”What am I going to wear to this wedding?” It was 2017, and sisters Niki and Ritika Shamdasani were asking themselves just that—they lacked traditional formal attire for an upcoming Indian marriage ceremony. The duo, who grew up in Fayetteville, North Carolina, spent days video-calling their grandmother in India to hunt down authentic apparel, and even shopped on eBay. Finally, the two decided to create their own outfits.
“In Indian culture,” Niki explains, “there’s a culture of making clothes.” They loved the results so much, they continued to design; admirers began asking about the pieces, and suddenly their lark “started taking on a life of its own.” The Shamdasanis dubbed their new company Sani, and today, they have won over those with South Asian roots and others (including Nordstrom) by infusing Indian looks with a modern touch.
The line began with lehengas (floor-length skirts with matching tops), Anarkalis (gowns with coordinating dupattas, or decorative scarves), and palazzo and dhoti pants, crafted with intricate hand embroidery or sequin work, often on georgette and satin fabrics—all featuring sleek silhouettes. User-friendly built-in hooks and prestitched fabrics enhance the draping, an essential feature of South Asian wear, and the bottom of one lehenga style detaches, ideal for the dance floor.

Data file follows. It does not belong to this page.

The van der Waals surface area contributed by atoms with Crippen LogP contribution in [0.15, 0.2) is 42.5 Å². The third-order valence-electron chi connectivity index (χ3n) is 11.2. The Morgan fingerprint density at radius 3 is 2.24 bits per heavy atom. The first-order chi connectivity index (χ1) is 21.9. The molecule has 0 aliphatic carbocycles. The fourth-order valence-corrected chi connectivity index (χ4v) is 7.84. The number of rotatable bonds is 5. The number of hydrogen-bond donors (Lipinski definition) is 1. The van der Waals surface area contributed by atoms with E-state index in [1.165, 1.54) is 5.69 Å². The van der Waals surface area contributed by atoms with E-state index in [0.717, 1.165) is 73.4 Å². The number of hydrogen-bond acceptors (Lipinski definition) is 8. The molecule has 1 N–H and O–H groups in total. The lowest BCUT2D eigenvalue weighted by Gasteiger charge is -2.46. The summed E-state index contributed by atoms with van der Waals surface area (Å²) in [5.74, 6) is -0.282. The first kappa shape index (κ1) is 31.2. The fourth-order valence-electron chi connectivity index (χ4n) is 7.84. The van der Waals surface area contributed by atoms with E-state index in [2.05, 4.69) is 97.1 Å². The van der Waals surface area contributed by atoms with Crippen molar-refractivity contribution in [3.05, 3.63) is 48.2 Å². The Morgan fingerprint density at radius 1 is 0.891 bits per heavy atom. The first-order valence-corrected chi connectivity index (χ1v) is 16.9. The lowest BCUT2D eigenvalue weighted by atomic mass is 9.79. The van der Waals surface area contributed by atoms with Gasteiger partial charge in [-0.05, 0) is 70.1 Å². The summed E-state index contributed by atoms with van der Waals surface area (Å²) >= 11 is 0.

The sisters have since expanded Sani to include saris as well as dresses with more Western silhouettes, matching sets, and accessories. “It gives our perspective as multidimensional people,” Ritika says of their line. Born in Fayetteville to Indian immigrants, the sisters had childhoods that echoed those of many first-generation youths, dual lives in which they put their American-born side on display, but kept their heritage hidden from view. “We would never take our culture outside the house,” Ritika recalls. “We struggled with how to be both—Indian and American.”
Now the sisters can say that Sani is exactly that: a blend of influences, including the artisans they work with in and around Delhi. “Culture is made to be shared,” Ritika says. That attitude caught the eye of Laura Vinroot Poole, the owner of the Charlotte boutique Capitol—as did Niki’s status as a fellow UNC–Chapel Hill alum. “I love the generosity and inclusivity of Sani’s brand ethos,” Poole says. “Southern women are not afraid to be beautiful and to stand out in a crowd, and Sani certainly matches those tenets.”
Nordstrom came calling, too, and the store carries their apparel online and in select locations. Despite the scaling up that entails, the Shamdasanis still consider Sani a small-batch brand, operated out of their Raleigh homes, focused on minimal inventory waste; they often create their made-to-order pieces from Indian deadstock fabrics. And they persist in honing their skills; Ritika, who is seven years Niki’s junior, began working on Sani in high school and recently graduated from North Carolina State’s Wilson College of Textiles. In between designing, the sisters post on Sani’s TikTok account, where their 160,000 followers can view the vivacious duo as they, say, explain how to drape a sari, or dress for celebrations like Diwali (their octogenarian grandmother, or nani, drops by for cameos, too).
Recently, their childhood friend Sita Chandra wore a Sani gharara formal set to an Indian wedding, a picture of which she captioned “the dress that launched a thousand dances.” The line offered just what she desired as a South Asian American. “The fact that they were able to say, ‘This is my American life, and this is my heritage life,’ and merged both so authentically makes me really proud of them and our heritage.”